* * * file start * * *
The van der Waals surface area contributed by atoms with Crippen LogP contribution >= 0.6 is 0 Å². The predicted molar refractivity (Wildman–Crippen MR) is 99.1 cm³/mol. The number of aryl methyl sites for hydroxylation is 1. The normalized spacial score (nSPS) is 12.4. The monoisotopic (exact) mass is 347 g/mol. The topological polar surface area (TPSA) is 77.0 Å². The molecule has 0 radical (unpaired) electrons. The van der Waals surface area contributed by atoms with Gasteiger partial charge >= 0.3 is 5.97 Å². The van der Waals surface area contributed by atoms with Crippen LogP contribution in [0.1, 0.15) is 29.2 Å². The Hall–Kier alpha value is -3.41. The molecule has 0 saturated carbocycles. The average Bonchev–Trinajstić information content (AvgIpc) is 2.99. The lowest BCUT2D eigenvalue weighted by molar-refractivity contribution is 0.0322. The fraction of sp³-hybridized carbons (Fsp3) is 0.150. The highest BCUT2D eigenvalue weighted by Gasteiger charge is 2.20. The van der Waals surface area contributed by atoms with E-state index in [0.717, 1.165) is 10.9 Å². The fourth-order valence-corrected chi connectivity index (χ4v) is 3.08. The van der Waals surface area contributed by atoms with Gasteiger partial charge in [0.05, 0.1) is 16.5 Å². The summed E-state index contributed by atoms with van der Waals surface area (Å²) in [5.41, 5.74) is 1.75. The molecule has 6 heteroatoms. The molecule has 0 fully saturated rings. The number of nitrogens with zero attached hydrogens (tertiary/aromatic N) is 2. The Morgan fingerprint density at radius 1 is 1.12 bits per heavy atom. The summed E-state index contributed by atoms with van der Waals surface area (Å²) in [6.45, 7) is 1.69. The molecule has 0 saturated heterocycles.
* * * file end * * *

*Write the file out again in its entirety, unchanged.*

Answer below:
The van der Waals surface area contributed by atoms with Crippen LogP contribution >= 0.6 is 0 Å². The predicted molar refractivity (Wildman–Crippen MR) is 99.1 cm³/mol. The number of aryl methyl sites for hydroxylation is 1. The normalized spacial score (nSPS) is 12.4. The monoisotopic (exact) mass is 347 g/mol. The topological polar surface area (TPSA) is 77.0 Å². The molecule has 0 radical (unpaired) electrons. The van der Waals surface area contributed by atoms with Gasteiger partial charge >= 0.3 is 5.97 Å². The van der Waals surface area contributed by atoms with Crippen LogP contribution in [0.1, 0.15) is 29.2 Å². The Hall–Kier alpha value is -3.41. The molecule has 0 saturated carbocycles. The average Bonchev–Trinajstić information content (AvgIpc) is 2.99. The lowest BCUT2D eigenvalue weighted by molar-refractivity contribution is 0.0322. The fraction of sp³-hybridized carbons (Fsp3) is 0.150. The highest BCUT2D eigenvalue weighted by Gasteiger charge is 2.20. The van der Waals surface area contributed by atoms with E-state index in [0.717, 1.165) is 10.9 Å². The fourth-order valence-corrected chi connectivity index (χ4v) is 3.08. The van der Waals surface area contributed by atoms with Gasteiger partial charge in [0.05, 0.1) is 16.5 Å². The summed E-state index contributed by atoms with van der Waals surface area (Å²) in [5.41, 5.74) is 1.75. The molecule has 6 heteroatoms. The molecule has 0 fully saturated rings. The number of nitrogens with zero attached hydrogens (tertiary/aromatic N) is 2. The Morgan fingerprint density at radius 1 is 1.12 bits per heavy atom. The summed E-state index contributed by atoms with van der Waals surface area (Å²) in [6.45, 7) is 1.69. The molecule has 0 saturated heterocycles.